2009 UK Slam Poetry Champion Hollie McNish, aka Hollie Poetry, questions our attitudes on immigration with Mathematics. [more inside]
Meet Holly Maniatty, the sign language interpreter who has brought the words of Wu-Tang Clan, Marilyn Manson, Killer Mike, Bruce Springsteen and the Beastie Boys to the deaf.
A Cat’s 200-Mile Trek Home Leaves Scientists Guessing [NYTimes.com] "Nobody knows how it happened: an indoor housecat who got lost on a family excursion managing, after two months and about 200 miles, to return to her hometown."
The Pervocracy is a kinky, feminist sexblog. Holly writes about her experiences as an active member of the BDSM community, a partner in a polyamorous relationship, and an all-around completely horny slut. She also writes editorials from a sex-positive feminist perspective, advice on sexuality and kink, and humorous critiques of sexism online and in the media. [more inside]
“What About The Men” is a term of occasional derision and dismissal in feminist circles, used by those who either don’t want conversations about women’s issues constantly derailed, or perhaps sometimes don’t want to provide space for men’s issues. They’re hijacking and reclaiming the phrase with a little tongue-in-cheek mockery at those who use it, since they think that men and men’s issues should have a bigger role in feminism, and that, additionally, men need spaces dedicated to their issues as well. So it’s not “What About The Men” to chase the guys out; it’s “No, Seriously, ‘What About Teh Menz?’” to bring them back in to the feminist fold. (FAQ) For a 10 second minute introduction to what inspired this blog’s creation, read our seminal piece, Who Cares About Men’s Rights?. [more inside]
A lady, back in 1957, addressing the camera in an elegant evening gown, fit for some grand society ball, had this message for the oldsters: "Now, whatever you think of rock and roll, I think you have to keep a nice, open mind about what the young people go for." She then proceeded to announce Buddy Holly and the Crickets, who obligingly performed their hit Peggy Sue for the ballroom dancers' pleasure and edification. That same Buddy Holly would've been quite the oldster himself, had he lived to see today, his 75th birthday. So, if you have a little time on your hands today, you might like to learn more about Buddy by viewing The Real Buddy Holly Story 1, 2, 3, 4, 5, 6, 7, 8, 9 and 10. Cause, hey, Buddy was not only one of the most unique and vital voices of the early days of rock'n'roll, but he wore the same glasses that every other hipster in Berlin is wearing right now.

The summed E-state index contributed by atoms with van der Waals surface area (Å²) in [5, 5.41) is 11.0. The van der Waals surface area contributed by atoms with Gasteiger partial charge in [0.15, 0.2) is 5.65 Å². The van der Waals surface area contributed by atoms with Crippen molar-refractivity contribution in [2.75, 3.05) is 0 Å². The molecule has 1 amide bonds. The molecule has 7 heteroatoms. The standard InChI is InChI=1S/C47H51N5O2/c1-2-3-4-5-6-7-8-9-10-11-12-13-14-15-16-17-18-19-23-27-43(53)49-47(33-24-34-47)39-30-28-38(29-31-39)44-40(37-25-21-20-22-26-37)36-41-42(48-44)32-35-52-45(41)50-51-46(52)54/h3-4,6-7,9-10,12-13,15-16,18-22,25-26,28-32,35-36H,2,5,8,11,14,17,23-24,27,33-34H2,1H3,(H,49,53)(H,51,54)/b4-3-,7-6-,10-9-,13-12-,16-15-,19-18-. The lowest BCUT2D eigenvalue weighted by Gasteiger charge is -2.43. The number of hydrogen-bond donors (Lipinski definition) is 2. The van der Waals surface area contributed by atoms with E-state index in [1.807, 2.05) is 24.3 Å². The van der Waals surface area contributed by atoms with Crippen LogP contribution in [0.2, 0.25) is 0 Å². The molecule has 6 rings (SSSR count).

"At the time, in the field that we flopped into, the artists wrote and performed all of their own material,” Felice recalled. “Then, after a while, the road got to them. They couldn’t think, they couldn’t doodle around on the front porch with a guitar, they couldn’t stroll through the woods and get inspired. So Boudleaux and I were the first people who came to Nashville who didn’t do anything but write. We were the factory." What do the songs Love Hurts, Rocky Top, Bye Bye Love, and Wake Up Little Susie have in common? Why, they were all written by Felice and Boudleaux Bryant, of course! Perhaps best known for the hits they penned for the Everly Brothers, The Bryants were an American husband and wife songwriting duo whose compositions, mostly country music, are estimated to have been on hundreds of millions of records sold. Let's get to know them a bit better, shall we? [more inside]
The Day the Music Died. Charles Hardin Holley. Rest in peace. A remarkably influential songwriter/performer/producer who left us so much in such a short time.
Plus, this guy and that other guy.
Plus, this guy and that other guy.